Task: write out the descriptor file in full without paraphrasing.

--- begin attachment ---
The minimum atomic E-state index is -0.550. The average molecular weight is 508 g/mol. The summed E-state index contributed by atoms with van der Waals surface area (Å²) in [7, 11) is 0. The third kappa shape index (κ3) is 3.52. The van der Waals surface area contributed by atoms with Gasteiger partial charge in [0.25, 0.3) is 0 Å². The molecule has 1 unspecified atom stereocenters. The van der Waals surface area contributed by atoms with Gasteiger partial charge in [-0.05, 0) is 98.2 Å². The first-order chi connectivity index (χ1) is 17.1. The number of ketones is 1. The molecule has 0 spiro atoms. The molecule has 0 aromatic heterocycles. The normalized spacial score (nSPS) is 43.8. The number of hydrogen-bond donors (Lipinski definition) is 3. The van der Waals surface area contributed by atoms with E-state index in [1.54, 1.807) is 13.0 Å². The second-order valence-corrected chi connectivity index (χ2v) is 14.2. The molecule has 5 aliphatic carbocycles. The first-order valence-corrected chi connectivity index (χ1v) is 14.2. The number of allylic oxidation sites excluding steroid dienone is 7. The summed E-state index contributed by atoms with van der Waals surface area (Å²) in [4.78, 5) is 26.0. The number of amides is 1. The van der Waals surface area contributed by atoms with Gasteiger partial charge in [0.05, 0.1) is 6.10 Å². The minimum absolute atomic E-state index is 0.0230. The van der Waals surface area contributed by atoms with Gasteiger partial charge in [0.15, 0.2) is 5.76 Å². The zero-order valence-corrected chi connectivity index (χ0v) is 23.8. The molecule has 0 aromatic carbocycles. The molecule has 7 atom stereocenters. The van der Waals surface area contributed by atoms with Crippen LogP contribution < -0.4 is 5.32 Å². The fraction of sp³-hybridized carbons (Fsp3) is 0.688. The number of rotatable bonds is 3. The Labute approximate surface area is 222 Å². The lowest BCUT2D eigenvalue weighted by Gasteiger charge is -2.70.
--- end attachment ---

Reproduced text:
The minimum atomic E-state index is -0.550. The average molecular weight is 508 g/mol. The summed E-state index contributed by atoms with van der Waals surface area (Å²) in [7, 11) is 0. The third kappa shape index (κ3) is 3.52. The van der Waals surface area contributed by atoms with Gasteiger partial charge in [0.25, 0.3) is 0 Å². The molecule has 1 unspecified atom stereocenters. The van der Waals surface area contributed by atoms with Gasteiger partial charge in [-0.05, 0) is 98.2 Å². The first-order chi connectivity index (χ1) is 17.1. The number of ketones is 1. The molecule has 0 spiro atoms. The molecule has 0 aromatic heterocycles. The normalized spacial score (nSPS) is 43.8. The number of hydrogen-bond donors (Lipinski definition) is 3. The van der Waals surface area contributed by atoms with E-state index in [1.54, 1.807) is 13.0 Å². The second-order valence-corrected chi connectivity index (χ2v) is 14.2. The molecule has 5 aliphatic carbocycles. The first-order valence-corrected chi connectivity index (χ1v) is 14.2. The number of allylic oxidation sites excluding steroid dienone is 7. The summed E-state index contributed by atoms with van der Waals surface area (Å²) in [4.78, 5) is 26.0. The number of amides is 1. The van der Waals surface area contributed by atoms with Gasteiger partial charge in [0.05, 0.1) is 6.10 Å². The minimum absolute atomic E-state index is 0.0230. The van der Waals surface area contributed by atoms with Gasteiger partial charge in [0.15, 0.2) is 5.76 Å². The zero-order valence-corrected chi connectivity index (χ0v) is 23.8. The molecule has 0 aromatic carbocycles. The molecule has 7 atom stereocenters. The van der Waals surface area contributed by atoms with Crippen LogP contribution < -0.4 is 5.32 Å². The fraction of sp³-hybridized carbons (Fsp3) is 0.688. The number of rotatable bonds is 3. The Labute approximate surface area is 222 Å². The lowest BCUT2D eigenvalue weighted by Gasteiger charge is -2.70.